This realization led Dr. Cantor to initiate a set of supports in New York City that involved intensive mental health services for students in schools in high poverty communities. Turnaround for Children has since expanded beyond New York City to schools and school districts in Washington DC, Chicago, Tulsa and the San Francisco Bay Area. It is a member of the Science of Learning and Development (SoLD) Alliance, which includes the Learning Policy Institute, the Forum for Youth Investment, the American Institutes for Research, Education Counsel and Populace.

Katie Brackenridge will be joined by Dr. Deborah Moroney (AIR) to host a webinar on COVID-19 Era- Afterschool's Whole Child Approach.
Q: Regarding your work on the Developing the Whole Child project, can you cite the main takeaways of the brain science that undergirds the work?

A: I’ve been working in the youth development field for a very long time. As a young after school educator, I figured out quickly that having good relationships with students made my job easier and more enjoyable for everyone. In my thirties, I was involved in all the great San Francisco work that you, Sam, were leading with the Community Network for Youth Development where I learned the research backing for positive relationships and supportive environments.

From the science, I’ve now learned that relationships and environments are important because that’s how our brains are wired. You can find a full description in this article and in this video on the SoLD Alliance website. The key takeaways are:

  • The brain develops in response to our context - the experiences, relationships and environments that surround us.
  • This process happens over our lifetime, not just in early childhood as previously thought.
  • The fact that context matters so much is both an opportunity and a vulnerability.
  • Negative contexts - with ongoing and unbuffered adversity, trauma and stress - can be seriously damaging to children’s brains and bodies. This is the biological consequence of too much cortisol and adrenaline over extended periods of time.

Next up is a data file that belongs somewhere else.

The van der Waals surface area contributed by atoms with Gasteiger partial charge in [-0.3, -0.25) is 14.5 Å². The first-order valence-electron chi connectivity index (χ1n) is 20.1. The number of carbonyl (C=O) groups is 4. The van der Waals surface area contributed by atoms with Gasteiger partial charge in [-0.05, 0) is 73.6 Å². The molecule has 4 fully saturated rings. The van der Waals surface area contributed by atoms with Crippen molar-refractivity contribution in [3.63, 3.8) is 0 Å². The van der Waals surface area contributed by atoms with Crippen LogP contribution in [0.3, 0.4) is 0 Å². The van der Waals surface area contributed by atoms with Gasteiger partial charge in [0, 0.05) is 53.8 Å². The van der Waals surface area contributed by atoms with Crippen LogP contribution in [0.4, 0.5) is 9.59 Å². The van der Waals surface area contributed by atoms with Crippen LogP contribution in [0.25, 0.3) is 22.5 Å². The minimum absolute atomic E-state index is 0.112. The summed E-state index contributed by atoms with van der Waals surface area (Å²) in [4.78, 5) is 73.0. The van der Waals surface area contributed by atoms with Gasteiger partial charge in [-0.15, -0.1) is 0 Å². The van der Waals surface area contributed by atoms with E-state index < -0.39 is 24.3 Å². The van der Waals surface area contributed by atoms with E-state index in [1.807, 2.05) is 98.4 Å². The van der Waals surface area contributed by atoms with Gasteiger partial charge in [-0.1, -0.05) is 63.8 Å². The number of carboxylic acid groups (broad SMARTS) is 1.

• On the upside, oxytocin (the “love” hormone) is a powerful counterbalance to cortisol and adrenaline. Oxytocin is released as a result of positive relationships and experiences. This is why you feel good when someone smiles at, compliments, or hugs you.
  • Children experiencing toxic stress are primed to respond quickly to perceived threats and danger. This instinctual response often shows up in classrooms and youth programs as misbehavior, inability to focus and difficulty learning.

This science provides the biological rationale for the positive relationships and safe, supportive environments that researchers and practitioners have found to be so important and effective.

Q: Can you cite the primary essentials for the Developing the Whole Child framework that supports all aspects of child development?

A: Youth developers will see the immediate parallels to expanded learning quality standards and the principles of Learning in Afterschool and Summer from Temescal Associates.

Turnaround’s Vision for Student Success takes the Blue Wheel into practice for schools (and possibly youth development organizations) by defining resources and tools at the educator, classroom and school level, all supported by strong leadership and shared ownership. The Turnaround wheel looks like this:

For each of the components of the Vision for Student Success (VSSS), Turnaround has professional development resources and practice toolkits. The “Whole Child Inventory” allows staff to self- assess their current strategies, structures and practices against criteria in each component of the VSSS.

Q: The concepts represented in your blue wheel are very similar to earlier research on youth development, the features of quality afterschool programs, the YPQA, etc. What do you think are the added benefits of the Whole Child wheel?